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Jan 15, 2009

Nortel workers in Richardson brace for 3000 layoffs

Nortel Networks Corp. thinks it can put itself "on a sound financial footing once and for all" by shedding debt, cutting its workforce and selling only the most profitable computer networking equipment.

Many observers, however, think liquidation makes more sense than reorganization for the Toronto-based company, which employs 3,000 people in Richardson.

Nortel filed for bankruptcy Wednesday morning, declaring itself the most recent victim of the global economic downturn.

The news created fresh uncertainty for employees at Nortel, which has been restructuring since 2005 and has already cut its Richardson head count by 600 over the past year. But workers at other local telecom companies have less reason to worry.

"Many companies are feeling economic pain, certainly, but with consumers and businesses cutting back less on telecom than other products, this industry will probably fare better than the economy as a whole," said Barbara Lancaster, president of the telecom consultancy LTC International.

"The problems that led Nortel to file for bankruptcy are confined to Nortel and a couple other equipment makers that were spun out of big telephone companies. Some of them never figured out how to be independent businesses, and it looks like it may be too late for Nortel to do that."

Nortel once ranked among the tech industry's highest-flying companies. It fell hard when the tech bubble burst, though, and has never recovered.

Its shares lost more than 90 percent of their value between August 2000 and August 2001. The decline slowed after that, but it never stopped, even though Nortel stopped paying dividends and took other steps to conserve cash.

Nortel shares were trading at 32 cents when the New York Stock Exchange closed Tuesday.

Investors expect the bankruptcy filing to wipe out stockholders altogether and cost bondholders most of their money, too. Nortel bonds were trading around 20 cents on the dollar Wednesday.

As for employees, they know they face layoffs, but they don't know the numbers or the timing. A liquidation of the company could result in almost anything, but Nortel's stated plans for reorganization don't offer much more certainty.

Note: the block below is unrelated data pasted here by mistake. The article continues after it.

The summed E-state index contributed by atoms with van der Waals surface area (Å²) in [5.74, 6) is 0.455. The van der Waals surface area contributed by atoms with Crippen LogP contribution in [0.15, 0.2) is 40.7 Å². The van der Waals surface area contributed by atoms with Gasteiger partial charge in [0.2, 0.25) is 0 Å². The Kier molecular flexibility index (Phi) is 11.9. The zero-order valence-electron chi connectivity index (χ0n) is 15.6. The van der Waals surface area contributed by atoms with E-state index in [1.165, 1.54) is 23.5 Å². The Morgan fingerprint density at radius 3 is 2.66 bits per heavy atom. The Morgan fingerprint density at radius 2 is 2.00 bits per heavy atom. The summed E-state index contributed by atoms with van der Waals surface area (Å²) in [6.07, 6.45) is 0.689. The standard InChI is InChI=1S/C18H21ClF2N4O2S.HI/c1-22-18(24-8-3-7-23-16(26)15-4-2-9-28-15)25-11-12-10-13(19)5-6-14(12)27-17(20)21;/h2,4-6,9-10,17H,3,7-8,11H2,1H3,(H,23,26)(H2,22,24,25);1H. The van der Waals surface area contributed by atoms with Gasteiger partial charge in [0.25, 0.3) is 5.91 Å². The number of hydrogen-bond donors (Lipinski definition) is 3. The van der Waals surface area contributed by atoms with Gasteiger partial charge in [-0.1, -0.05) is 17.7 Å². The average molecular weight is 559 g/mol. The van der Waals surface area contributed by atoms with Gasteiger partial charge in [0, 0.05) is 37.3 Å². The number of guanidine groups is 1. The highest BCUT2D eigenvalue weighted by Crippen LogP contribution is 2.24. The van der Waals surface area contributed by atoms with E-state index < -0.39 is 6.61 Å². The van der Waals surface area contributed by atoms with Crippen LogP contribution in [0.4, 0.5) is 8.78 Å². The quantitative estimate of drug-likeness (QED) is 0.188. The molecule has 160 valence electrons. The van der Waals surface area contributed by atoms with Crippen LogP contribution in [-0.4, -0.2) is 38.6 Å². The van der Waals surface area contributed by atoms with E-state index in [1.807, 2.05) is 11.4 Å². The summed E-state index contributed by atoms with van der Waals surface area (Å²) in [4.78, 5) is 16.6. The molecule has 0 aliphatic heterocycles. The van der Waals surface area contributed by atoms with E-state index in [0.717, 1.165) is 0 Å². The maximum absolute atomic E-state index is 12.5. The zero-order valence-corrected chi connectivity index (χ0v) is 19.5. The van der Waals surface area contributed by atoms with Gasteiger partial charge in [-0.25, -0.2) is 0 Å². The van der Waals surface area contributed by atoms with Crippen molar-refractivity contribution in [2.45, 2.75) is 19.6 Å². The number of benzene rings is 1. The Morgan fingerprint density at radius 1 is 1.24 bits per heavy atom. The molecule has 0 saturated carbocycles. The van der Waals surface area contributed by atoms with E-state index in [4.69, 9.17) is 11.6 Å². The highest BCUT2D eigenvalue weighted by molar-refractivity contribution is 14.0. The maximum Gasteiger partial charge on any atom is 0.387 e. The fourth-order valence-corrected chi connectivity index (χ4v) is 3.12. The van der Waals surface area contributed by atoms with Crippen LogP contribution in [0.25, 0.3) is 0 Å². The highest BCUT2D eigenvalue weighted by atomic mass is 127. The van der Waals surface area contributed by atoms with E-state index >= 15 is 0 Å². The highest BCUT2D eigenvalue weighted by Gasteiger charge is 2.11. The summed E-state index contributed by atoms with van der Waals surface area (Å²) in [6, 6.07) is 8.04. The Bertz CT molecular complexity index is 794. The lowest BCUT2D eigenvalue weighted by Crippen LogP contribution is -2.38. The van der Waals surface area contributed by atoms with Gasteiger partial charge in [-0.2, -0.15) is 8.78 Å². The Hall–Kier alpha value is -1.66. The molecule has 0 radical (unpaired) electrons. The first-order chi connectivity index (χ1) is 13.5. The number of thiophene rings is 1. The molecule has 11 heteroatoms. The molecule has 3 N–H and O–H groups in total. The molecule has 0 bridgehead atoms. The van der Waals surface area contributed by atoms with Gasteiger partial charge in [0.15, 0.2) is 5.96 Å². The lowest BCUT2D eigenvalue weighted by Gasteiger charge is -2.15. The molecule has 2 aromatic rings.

"We are not announcing any changes in employment connected with this announcement at this time," said Jamie Moody, a spokeswoman.

"However, our costs still need to come down. As part of our comprehensive restructuring, we do expect that there will be further layoffs."

Major layoffs at Nortel would be the first big cuts along Richardson's Telecom Corridor since the stock market tanked last fall.

Records from the Texas Workforce Commission show only a handful of layoff announcements since October. The largest of those came in October, when Cisco Systems said it would eliminate 129 jobs in Richardson. None of the other layoffs involved more than 100 jobs.

Layoffs aside, many companies have responded to the recession by cutting back on hiring.

Texas Instruments, for example, announced a near hiring freeze this fall, and it has yet to reverse that policy. It announced a voluntary retirement plan last month.

"Companies are definitely being cautious with head count and all their other costs, but this is nothing like what happened during the dot-com bust, and I don't think we're going to see anything like that this time around," said Bill Sproull, president of the Richardson Chamber of Commerce.

"Most tech companies learned a lot of lessons back then, and they have spent the past decade building organizations that are better positioned to withstand downturns. ... I don't think Nortel is a sign of things to come."

Source : DallasNews
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